This usually means that the optimum u_{k}(t) is such that
Σ_{i}X_{i}(∂f_{i}/∂u_{k}(t)) = 0
for k=1, ..., m.
unless u_{k} is constrained, in which case the optimal u_{k} may be at a limit of its range.
The situation can be summed up as follows:
Instantaneous maximization involving adjoint variables |
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Maximization over an interval of time |
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The relationship between the interval optimization and instant-by-instant optimization works both ways, but the instant-by-instant evolution of a physical system is fundamental and it is the minimization of action which is derived.
This proposition can be established by finding physical situations in which action is not minimized. Take for example an electron moving from point A toward point B which encounters midway a positron. The positron and electron are replaced by two gamma photons traveling at the speed of light in opposite directions. Momentum and energy are conserved in the annihilation, but action is not minimized. It is not even defined and that does not constitute any violation of normal physical behavior.
There is no problem involved in using a maximization principle to solve a minimization problem. One simply maximizes the negative of the quantity to be minimized.
The typical physical system involves a set of state variables, q_{i} for i=1 to n, and their time derivatives. The difference between the kinetic energy and the potential energy of the system is called the Lagrangian of the system L where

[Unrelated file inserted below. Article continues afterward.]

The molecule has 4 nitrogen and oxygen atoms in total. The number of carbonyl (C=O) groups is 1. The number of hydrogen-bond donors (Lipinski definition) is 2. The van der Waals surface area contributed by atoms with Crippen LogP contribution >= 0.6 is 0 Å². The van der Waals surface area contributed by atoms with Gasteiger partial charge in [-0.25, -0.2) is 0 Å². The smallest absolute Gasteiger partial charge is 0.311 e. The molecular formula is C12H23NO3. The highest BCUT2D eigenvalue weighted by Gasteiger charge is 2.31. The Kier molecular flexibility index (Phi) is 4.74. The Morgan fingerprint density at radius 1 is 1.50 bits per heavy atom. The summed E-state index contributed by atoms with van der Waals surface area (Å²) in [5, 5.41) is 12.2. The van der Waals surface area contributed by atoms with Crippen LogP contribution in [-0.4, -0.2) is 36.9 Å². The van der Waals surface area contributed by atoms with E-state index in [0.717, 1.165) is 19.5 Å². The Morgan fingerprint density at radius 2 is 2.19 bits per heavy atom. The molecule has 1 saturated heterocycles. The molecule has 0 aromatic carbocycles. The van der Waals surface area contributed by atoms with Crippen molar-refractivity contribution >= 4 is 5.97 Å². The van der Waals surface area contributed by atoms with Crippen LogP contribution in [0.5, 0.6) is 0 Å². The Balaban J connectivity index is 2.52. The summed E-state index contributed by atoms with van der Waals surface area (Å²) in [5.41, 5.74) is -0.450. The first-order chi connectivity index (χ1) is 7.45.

The action S for the system over the interval 0 to t is
This equation is the steering function for a (n+1)-th variable, but rather than label S variable (n+1) it is more convenient to label it the zeroeth variable. It is also convenient to let Q stand for the vector of the state variables q_{i} for i = 1 to n. The steering functions for the problem then are:
The adjoint variables for the q_{i} for i=0 to n are given by φ_{i} where
In physical situations the adjoint variables are the generalized momenta of the state variables.
The coefficients in the objective function are all zero except for c_{0} which is equal to −1, since S is being minimized. Since φ_{0}(T)=c_{0} and (dφ_{0}/dt) = 0 for all t, φ_{0}(t)=−1 for all t.
The quantities (d²q_{i}/dt²) are in the nature of accelerations and thus closely related to forces.
The Lagrangian L is K−V so
but −(∂V/∂q_{i}) is just a force. The Euler-Lagrange equation for the minimization problem is
But ∂L/∂(dq_{i}/dt) is the generalized momentum for the state variable q_{i}, which typically is a mass variable times the time rate of change of q_{i}; i.e., m_{i}(dq_{i}/dt)=m_{i}v_{i}.
Thus more specifically (d²q_{i}/dt²) is equal to a force divided by a mass; F_{i}/m_{i}. This may be appropriately called reduced force. The control variable u_{i}(t) should be chosen in the direction of the maximum reduced force F_{i}/m_{i}.
Consider an inclined plane and a weighty object resting on it. The vertical force representing the weight of the object may be resolved into components, one of which is perpendicular to the plane. The component in the plane can point in many directions. The one that has the largest magnitude is the one that point in the direction of the downward gradient of the plane. That is the direction in which the object moves. That happens to be the direction of the greatest reduced force.
In the above graph the blue line represents the points of constant height. The gradient of the plane is perpendicular to the line of constant height.
A physical system moves in the path that minimizes least action because it moves at each instant according to criteria which results in it incidentally minimizing action. That instantaneous criterion can be represented in the system moving in the "direction" of maximum reduced force, force divided by mass. It is this instant-by-instant dynamics which is fundamental. Treating the Principle of Least Action as fundamental is misleading.